Under the declaration, a military representative will lead the council for 21 months, followed by a civilian for 18 months, at the end of which elections will be held.

For now, Mr Hemedti is (de facto) calling the shots and roaming the countryside in apparent peace-building efforts that signal an early election campaign. He has had engagements with foreign dignitaries, including from the US, either at home or abroad, where he has pledged to keep RSS in Yemeni and safeguard stability in a country key to the fight against extremism from the Horn of Africa to Chad and the Sahel.  At home, Mr Hemedti is the face of the new administration with regular briefings on national television and analysts say it was no sheer coincidence that he signed the Political Declaration on behalf of the generals.

THE PROTEST MOVEMENT

There are fissures in TMC, and there are rifts in the Forces of Freedom and Change (FFC), formerly Alliance for Freedom and Change (AFC), the umbrella association that mobilised the protests so effectively that resulted in the signing of the political declaration.

Formed in January 2019, weeks after the Sudanese Professional Association (SPA) called for mass protests against rising cost of living and then president Bashir’s political intolerance, FFC brings together a motley of interests. There are politicians in the Sudan Call group, which includes the National Umma Party that is led by the ex-prime minister Alsadig Almahdi, the Sudanese Congress Party (SCP) and the Sudanese Revolutionary Front (RSF), a grouping of rebels from across the country. SPA is in the second group, which is playing a civil society role in the movement ensuring political interests do not trump liberties that the ordinary person is craving for after years of repression by Mr al-Bashir’s Islamist regime.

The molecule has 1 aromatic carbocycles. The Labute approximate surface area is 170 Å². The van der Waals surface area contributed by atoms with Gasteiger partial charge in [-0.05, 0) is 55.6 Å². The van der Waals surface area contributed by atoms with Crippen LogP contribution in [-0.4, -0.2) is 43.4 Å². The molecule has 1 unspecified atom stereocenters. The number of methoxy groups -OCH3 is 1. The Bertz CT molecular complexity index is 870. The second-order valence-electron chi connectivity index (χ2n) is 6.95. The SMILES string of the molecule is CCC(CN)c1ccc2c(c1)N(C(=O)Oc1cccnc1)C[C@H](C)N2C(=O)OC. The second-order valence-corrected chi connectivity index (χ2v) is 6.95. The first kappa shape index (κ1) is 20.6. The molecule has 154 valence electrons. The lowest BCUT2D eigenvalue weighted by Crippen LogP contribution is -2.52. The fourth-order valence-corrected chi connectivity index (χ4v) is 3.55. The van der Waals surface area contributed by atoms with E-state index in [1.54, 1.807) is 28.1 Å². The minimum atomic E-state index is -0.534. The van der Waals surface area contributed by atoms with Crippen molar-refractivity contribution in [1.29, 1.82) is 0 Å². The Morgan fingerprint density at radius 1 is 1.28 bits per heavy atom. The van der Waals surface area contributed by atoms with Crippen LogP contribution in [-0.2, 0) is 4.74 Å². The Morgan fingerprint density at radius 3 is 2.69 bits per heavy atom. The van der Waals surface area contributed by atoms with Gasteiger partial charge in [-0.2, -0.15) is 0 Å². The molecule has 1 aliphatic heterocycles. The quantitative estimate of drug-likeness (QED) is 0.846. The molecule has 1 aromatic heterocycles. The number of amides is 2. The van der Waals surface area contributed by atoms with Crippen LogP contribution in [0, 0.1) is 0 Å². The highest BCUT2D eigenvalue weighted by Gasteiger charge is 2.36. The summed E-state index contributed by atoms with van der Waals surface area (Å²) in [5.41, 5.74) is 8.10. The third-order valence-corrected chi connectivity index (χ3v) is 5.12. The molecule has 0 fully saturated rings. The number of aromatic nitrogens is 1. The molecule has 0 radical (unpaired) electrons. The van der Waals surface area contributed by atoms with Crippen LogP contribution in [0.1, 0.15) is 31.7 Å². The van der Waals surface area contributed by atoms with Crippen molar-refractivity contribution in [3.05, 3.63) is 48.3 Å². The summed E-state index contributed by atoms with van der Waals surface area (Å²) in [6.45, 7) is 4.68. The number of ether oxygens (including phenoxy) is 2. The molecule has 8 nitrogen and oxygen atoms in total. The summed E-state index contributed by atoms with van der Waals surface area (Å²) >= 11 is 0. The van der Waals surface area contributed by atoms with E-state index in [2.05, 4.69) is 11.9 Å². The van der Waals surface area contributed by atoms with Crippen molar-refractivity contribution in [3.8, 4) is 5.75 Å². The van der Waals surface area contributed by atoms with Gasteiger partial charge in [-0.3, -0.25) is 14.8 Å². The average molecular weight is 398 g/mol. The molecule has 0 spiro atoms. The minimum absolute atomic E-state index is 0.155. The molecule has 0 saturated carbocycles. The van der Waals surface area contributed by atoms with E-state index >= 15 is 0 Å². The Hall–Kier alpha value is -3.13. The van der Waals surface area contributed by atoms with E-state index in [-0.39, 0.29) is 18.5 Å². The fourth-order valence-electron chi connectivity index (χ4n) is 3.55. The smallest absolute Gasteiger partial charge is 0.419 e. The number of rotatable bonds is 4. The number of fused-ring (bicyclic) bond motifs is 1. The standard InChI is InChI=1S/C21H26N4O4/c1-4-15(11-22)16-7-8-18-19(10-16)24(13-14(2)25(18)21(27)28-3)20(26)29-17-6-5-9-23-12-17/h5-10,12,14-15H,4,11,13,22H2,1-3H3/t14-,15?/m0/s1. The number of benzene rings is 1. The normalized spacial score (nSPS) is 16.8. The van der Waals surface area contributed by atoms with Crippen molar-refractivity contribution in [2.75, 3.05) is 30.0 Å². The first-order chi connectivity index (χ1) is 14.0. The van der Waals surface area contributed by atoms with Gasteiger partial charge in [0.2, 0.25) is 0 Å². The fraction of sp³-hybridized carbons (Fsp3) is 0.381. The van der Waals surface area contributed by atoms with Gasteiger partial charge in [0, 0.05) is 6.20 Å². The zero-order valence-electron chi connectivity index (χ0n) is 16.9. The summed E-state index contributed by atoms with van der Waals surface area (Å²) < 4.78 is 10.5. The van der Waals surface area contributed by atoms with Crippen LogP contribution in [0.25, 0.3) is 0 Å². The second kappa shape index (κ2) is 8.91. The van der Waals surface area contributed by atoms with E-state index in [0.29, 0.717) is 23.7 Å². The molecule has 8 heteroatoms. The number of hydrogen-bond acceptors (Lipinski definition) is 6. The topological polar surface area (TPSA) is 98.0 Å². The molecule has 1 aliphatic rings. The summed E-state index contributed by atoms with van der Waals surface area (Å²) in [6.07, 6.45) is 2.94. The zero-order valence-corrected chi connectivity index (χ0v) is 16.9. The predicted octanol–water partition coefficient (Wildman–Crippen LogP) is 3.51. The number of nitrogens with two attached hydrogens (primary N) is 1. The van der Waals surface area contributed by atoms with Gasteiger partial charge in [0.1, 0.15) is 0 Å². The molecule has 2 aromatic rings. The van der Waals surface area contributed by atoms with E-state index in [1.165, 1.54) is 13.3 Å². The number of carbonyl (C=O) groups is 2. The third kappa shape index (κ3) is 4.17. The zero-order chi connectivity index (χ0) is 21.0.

Yet there is a third player — the leftist National Consensus Forces (NCF) featuring the Sudanese Communist party and other leftist movements — and a fourth if political leaders who were deported from the country in June by TMC are added.

It is therefore not surprising that apart from the spokesmen of the different organisations and Ahmad al-Rabiah, who signed the political declaration on behalf of the FFC — no other personality has stood out during the seven months of protests.

“FFC is an alliance that only united to stand against the former Islamist regime. This is why we are currently witnessing a lot of differences especially between the leftist NCF and the Sudan Call which is more or less liberal or rightist,” Sudanese political Analyst Abdullah Ali Ibrahim said.